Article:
The journey starts at 2014 when I was in Barcelona, working at Institute of Space Sciences (CSIC-IEEC). For many times Diego and I had talked about the possible gamma-ray emission from microquasars. Microquasars are binary systems comprising a compact object and a companion star. The material from the companion star accumulates in an accretion disc before falling into the compact object, like water in the whirl above the drain of a bath tub. A part of that matter does not fall down the drain but shoots out at high speed in two narrow jets in opposite directions above and below the rotating accretion disk, influencing the interstellar environment around them. This setting is known from active galaxies called quasars with monstrous black holes with millions of solar masses at their centres that shoot jets tens of thousands of lightyears into the cosmos. Their Galactic scaled-down versions are dubbed as microquasars. As powerful particle accelerators in the Galaxy, gamma-ray emissions are expected from microquasar systems but none was conclusively detected by then.
After several discussions during the period of NewCompstar School 2014 at Barcelona, we chose SS 433, a unique microquasar with powerful jets and outflows, as our target for gamma-ray emission. SS 433 locates in the constellation Aquila, consists of a giant star with about 30 solar masses and a black hole with about 10 to 20 solar masses. Its powerful jet and outflows continuously eject materials to the interstellar space, inflating a nebula around it, the W50 nebula.
Analyzing six years of Fermi/LAT data, no significant gamma-ray emission could be firmly attributed to SS 433 by then. We continuously monitored the source and began the long waiting. After five years, in 2019, a gamma-ray source, Fermi J1913+0515, is identified to be linked with SS 433, showing periodic flux change with the same period of jet precession in SS 433 system. Fermi J1913+0515 is relatively far from the central binary and the jet terminal lobes. It lies in a dark area, and the only notable thing at the location of the gamma-ray excess is a cloud which is ~ 100 light years away from the central black hole.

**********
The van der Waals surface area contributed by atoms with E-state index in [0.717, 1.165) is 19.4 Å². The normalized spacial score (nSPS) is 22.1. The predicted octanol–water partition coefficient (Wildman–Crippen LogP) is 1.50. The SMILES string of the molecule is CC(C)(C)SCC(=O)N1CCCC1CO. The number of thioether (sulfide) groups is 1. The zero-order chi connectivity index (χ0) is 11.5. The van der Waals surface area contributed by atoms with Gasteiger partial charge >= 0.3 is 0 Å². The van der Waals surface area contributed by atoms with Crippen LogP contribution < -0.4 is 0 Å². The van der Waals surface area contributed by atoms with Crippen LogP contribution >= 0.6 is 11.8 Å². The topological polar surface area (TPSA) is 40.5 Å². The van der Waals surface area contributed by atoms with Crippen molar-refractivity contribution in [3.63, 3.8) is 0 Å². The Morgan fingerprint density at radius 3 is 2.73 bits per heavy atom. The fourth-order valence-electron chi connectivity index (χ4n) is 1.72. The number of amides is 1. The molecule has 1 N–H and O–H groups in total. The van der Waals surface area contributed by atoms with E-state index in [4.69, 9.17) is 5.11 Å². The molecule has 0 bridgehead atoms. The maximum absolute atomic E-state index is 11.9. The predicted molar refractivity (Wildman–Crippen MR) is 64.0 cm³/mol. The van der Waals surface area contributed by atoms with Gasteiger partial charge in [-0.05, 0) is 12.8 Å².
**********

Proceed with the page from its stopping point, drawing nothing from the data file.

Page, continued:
Detecting a periodicity from SS 433 is actually something expected and predicted, since the precession period itself is long-known. But why the location of the source does not match SS 443 or the jets? What is the origin of the gamma-ray heartbeat from the cloud? We tried direct periodic illumination of the cloud by the jet but it seems unlikely. The helical morphology of the jets is lost after several precession cycles, because of interaction with the surrounding interstellar medium. On the other hand, Fermi J1913+0515 is not located within the extrapolated jet cone. An alternative source for high energy particle injection could be the relativistic equatorial outflow, which precesses in solidarity with the jet and the accretion disk, having a favorable geometry. Through anisotropic diffusion along a flux tube, protons in the relativistic equatorial outflow from SS 433 injected to the cloud region may explain the gamma-ray heartbeat we observed. To maintaining the periodic coherence, it requires the protons to interact in a small clump or cusp of dense molecular clouds. To test this, we just finished 16 hours of observation with IRAM 30m telescope in August 2020. These new observations will help us to identify the expected dense molecular clouds, test and further constrain the possible hadronic origin of the GeV heartbeat observed in Fermi J1913+0515.
The story of SS 433 is to be continued.